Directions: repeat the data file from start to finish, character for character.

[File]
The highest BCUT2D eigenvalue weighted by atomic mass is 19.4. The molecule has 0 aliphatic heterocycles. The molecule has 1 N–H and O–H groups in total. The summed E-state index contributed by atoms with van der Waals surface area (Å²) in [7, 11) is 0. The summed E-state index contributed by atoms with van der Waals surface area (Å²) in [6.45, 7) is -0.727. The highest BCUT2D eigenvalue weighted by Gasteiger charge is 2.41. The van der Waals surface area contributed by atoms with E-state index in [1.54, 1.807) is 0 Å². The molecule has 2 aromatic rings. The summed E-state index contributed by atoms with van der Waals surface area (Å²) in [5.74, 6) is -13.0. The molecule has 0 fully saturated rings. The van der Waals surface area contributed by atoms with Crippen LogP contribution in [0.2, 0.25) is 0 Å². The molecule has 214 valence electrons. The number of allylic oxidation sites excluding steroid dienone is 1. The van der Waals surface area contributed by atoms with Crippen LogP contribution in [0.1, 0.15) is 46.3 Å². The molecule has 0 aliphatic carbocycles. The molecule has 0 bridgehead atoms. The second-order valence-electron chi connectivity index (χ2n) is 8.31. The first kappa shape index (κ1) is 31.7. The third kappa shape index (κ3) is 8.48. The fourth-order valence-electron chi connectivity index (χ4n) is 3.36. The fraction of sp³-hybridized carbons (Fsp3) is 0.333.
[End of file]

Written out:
The highest BCUT2D eigenvalue weighted by atomic mass is 19.4. The molecule has 0 aliphatic heterocycles. The molecule has 1 N–H and O–H groups in total. The summed E-state index contributed by atoms with van der Waals surface area (Å²) in [7, 11) is 0. The summed E-state index contributed by atoms with van der Waals surface area (Å²) in [6.45, 7) is -0.727. The highest BCUT2D eigenvalue weighted by Gasteiger charge is 2.41. The van der Waals surface area contributed by atoms with E-state index in [1.54, 1.807) is 0 Å². The molecule has 2 aromatic rings. The summed E-state index contributed by atoms with van der Waals surface area (Å²) in [5.74, 6) is -13.0. The molecule has 0 fully saturated rings. The van der Waals surface area contributed by atoms with Crippen LogP contribution in [0.2, 0.25) is 0 Å². The molecule has 214 valence electrons. The number of allylic oxidation sites excluding steroid dienone is 1. The van der Waals surface area contributed by atoms with Crippen LogP contribution in [0.1, 0.15) is 46.3 Å². The molecule has 0 aliphatic carbocycles. The molecule has 0 bridgehead atoms. The second-order valence-electron chi connectivity index (χ2n) is 8.31. The first kappa shape index (κ1) is 31.7. The third kappa shape index (κ3) is 8.48. The fourth-order valence-electron chi connectivity index (χ4n) is 3.36. The fraction of sp³-hybridized carbons (Fsp3) is 0.333.